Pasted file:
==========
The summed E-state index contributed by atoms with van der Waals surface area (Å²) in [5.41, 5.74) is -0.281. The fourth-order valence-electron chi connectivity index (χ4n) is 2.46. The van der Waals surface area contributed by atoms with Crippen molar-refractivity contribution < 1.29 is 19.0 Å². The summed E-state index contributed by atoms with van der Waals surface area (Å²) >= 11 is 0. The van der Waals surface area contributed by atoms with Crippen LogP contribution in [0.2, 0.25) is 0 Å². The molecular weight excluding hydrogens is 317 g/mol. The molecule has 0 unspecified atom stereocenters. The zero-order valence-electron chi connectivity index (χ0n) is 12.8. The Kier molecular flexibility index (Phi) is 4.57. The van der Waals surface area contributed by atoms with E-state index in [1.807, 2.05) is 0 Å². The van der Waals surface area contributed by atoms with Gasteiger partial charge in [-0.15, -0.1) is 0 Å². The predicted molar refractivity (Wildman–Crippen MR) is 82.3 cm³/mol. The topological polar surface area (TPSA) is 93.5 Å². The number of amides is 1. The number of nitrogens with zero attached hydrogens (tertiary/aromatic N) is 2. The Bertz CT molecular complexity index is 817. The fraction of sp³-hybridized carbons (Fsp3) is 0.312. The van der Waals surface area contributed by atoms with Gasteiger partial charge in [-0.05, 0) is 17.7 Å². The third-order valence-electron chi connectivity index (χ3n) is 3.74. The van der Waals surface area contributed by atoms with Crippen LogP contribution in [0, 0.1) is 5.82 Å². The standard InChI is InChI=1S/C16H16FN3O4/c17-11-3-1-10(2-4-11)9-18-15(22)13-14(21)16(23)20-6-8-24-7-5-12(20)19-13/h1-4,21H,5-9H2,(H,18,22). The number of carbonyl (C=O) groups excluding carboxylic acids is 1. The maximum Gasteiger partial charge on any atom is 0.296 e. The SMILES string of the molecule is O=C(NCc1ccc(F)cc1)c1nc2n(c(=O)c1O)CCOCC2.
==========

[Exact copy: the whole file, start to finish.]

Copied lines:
The summed E-state index contributed by atoms with van der Waals surface area (Å²) in [5.41, 5.74) is -0.281. The fourth-order valence-electron chi connectivity index (χ4n) is 2.46. The van der Waals surface area contributed by atoms with Crippen molar-refractivity contribution < 1.29 is 19.0 Å². The summed E-state index contributed by atoms with van der Waals surface area (Å²) >= 11 is 0. The van der Waals surface area contributed by atoms with Crippen LogP contribution in [0.2, 0.25) is 0 Å². The molecular weight excluding hydrogens is 317 g/mol. The molecule has 0 unspecified atom stereocenters. The zero-order valence-electron chi connectivity index (χ0n) is 12.8. The Kier molecular flexibility index (Phi) is 4.57. The van der Waals surface area contributed by atoms with E-state index in [1.807, 2.05) is 0 Å². The van der Waals surface area contributed by atoms with Gasteiger partial charge in [-0.15, -0.1) is 0 Å². The predicted molar refractivity (Wildman–Crippen MR) is 82.3 cm³/mol. The topological polar surface area (TPSA) is 93.5 Å². The number of amides is 1. The number of nitrogens with zero attached hydrogens (tertiary/aromatic N) is 2. The Bertz CT molecular complexity index is 817. The fraction of sp³-hybridized carbons (Fsp3) is 0.312. The van der Waals surface area contributed by atoms with Gasteiger partial charge in [-0.05, 0) is 17.7 Å². The third-order valence-electron chi connectivity index (χ3n) is 3.74. The van der Waals surface area contributed by atoms with Crippen LogP contribution in [0, 0.1) is 5.82 Å². The standard InChI is InChI=1S/C16H16FN3O4/c17-11-3-1-10(2-4-11)9-18-15(22)13-14(21)16(23)20-6-8-24-7-5-12(20)19-13/h1-4,21H,5-9H2,(H,18,22). The number of carbonyl (C=O) groups excluding carboxylic acids is 1. The maximum Gasteiger partial charge on any atom is 0.296 e. The SMILES string of the molecule is O=C(NCc1ccc(F)cc1)c1nc2n(c(=O)c1O)CCOCC2.